Tuesday, May 02, 2017

Three on Naxalbari type struggles

Rahul Banerjee on April 30, 2017 Fifty Years of Spring Thunder:
"So fifty years after the first revolt in remote Naxalbari in West Bengal, which was then hailed as the "Spring Thunder" by the Communist Party of China, the Maoists are still at it playing out a politically obsolete side drama which has now been limited to the remote jungles of Chhattisgarh and Jharkhand, sustained by extortion from the industrial interests that operate there to mine natural resources like iron and coal. Historically it has had a role in highlighting the oppressive nature of the Indian state but has not had much impact in reducing oppression. Not that any other movement has had much impact in mitigating the oppressive nature of the Indian state but that just underlines the difficulty of fighting the huge power of modern capitalism which has now entered a resurgent neo-liberal phase on the strength of global outsourcing of economic activities and contractualisation of labour both physical and intellectual and near complete control of the minds of the masses through the media and academia."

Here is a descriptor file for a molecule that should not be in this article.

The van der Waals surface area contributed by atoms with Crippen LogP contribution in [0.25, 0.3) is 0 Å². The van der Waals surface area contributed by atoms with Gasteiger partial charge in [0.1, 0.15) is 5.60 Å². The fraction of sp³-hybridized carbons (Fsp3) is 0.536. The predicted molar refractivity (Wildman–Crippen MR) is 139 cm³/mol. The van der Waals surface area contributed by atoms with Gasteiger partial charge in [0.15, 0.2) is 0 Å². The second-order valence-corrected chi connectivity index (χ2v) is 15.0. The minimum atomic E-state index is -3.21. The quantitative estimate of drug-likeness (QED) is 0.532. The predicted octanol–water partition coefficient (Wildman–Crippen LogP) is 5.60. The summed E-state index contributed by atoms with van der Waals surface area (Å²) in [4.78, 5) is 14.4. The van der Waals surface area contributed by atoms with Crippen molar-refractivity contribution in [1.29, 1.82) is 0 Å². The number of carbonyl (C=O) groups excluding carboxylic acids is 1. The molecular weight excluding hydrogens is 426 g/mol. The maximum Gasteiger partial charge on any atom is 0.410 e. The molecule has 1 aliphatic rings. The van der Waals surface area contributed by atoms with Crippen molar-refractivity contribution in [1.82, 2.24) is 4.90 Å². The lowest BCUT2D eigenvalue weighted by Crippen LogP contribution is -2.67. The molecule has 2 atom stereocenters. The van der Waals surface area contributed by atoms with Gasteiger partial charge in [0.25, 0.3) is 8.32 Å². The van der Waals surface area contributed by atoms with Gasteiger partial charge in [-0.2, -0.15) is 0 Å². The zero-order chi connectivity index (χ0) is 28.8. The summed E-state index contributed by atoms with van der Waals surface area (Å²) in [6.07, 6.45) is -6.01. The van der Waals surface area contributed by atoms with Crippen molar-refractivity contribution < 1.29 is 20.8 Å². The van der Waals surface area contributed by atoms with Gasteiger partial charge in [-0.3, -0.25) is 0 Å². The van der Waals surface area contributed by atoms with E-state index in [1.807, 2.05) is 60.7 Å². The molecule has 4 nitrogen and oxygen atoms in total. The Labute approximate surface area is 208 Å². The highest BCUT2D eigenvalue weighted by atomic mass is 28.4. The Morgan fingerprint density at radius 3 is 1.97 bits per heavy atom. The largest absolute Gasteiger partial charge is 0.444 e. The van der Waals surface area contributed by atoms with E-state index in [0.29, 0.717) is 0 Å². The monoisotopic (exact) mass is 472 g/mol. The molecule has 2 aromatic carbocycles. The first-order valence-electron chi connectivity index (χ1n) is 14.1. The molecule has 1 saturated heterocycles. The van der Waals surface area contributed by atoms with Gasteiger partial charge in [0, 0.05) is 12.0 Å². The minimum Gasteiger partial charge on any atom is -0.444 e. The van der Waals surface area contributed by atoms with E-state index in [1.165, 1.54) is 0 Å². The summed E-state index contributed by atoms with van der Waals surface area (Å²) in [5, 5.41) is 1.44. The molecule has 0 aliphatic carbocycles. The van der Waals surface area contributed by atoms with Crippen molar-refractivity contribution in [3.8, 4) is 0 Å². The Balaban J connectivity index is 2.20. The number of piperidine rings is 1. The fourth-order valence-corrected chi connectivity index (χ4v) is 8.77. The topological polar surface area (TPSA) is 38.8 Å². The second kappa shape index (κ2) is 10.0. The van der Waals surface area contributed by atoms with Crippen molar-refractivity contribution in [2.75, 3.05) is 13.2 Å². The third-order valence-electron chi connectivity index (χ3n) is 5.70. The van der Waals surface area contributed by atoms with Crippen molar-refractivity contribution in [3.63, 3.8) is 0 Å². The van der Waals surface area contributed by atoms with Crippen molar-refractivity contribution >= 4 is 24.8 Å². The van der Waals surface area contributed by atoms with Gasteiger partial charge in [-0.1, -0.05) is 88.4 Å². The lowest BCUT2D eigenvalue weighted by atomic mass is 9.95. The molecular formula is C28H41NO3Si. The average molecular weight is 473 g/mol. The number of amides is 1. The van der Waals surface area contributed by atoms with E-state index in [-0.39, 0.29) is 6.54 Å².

Puja Modal, date unknown http://www.yourarticlelibrary.com/sociology/naxalbari-peasant-struggle-contemporary-and-observation/31980/. From a long conclusion, a couple of points
"(1) The struggles of the peasants, it should be amply clear, are not the struggles of the deprived and relentlessly exploited landless labour­ers or untouchables which simmer ominously beneath the apparent stillness of the countryside. Not, again, it is the localised caste-based rural resurgence.
(2) The peasant struggles as we find in the contemporary India in different states are rooted in the process of modernisation. Their lead­ership is provided by the kulak peasants, rich farmers and the boggy of ex-jagirdars and jamindars. The struggles are mobilised to fulfil the vested interest of the better off segments of the country."

Ajoy K.Mehra in a long paper 2008 India's experiment with revolution:
"The most crucial and significant contribution of the Naxalism to Indian politics, however, is that they have kept alive the agrarian demands of the rural poor through persistent but not-always successful struggles at the ground level. "
 A previous discussion from 2010 in this blog with some links to K.Balagopal Agrarian struggles in India 

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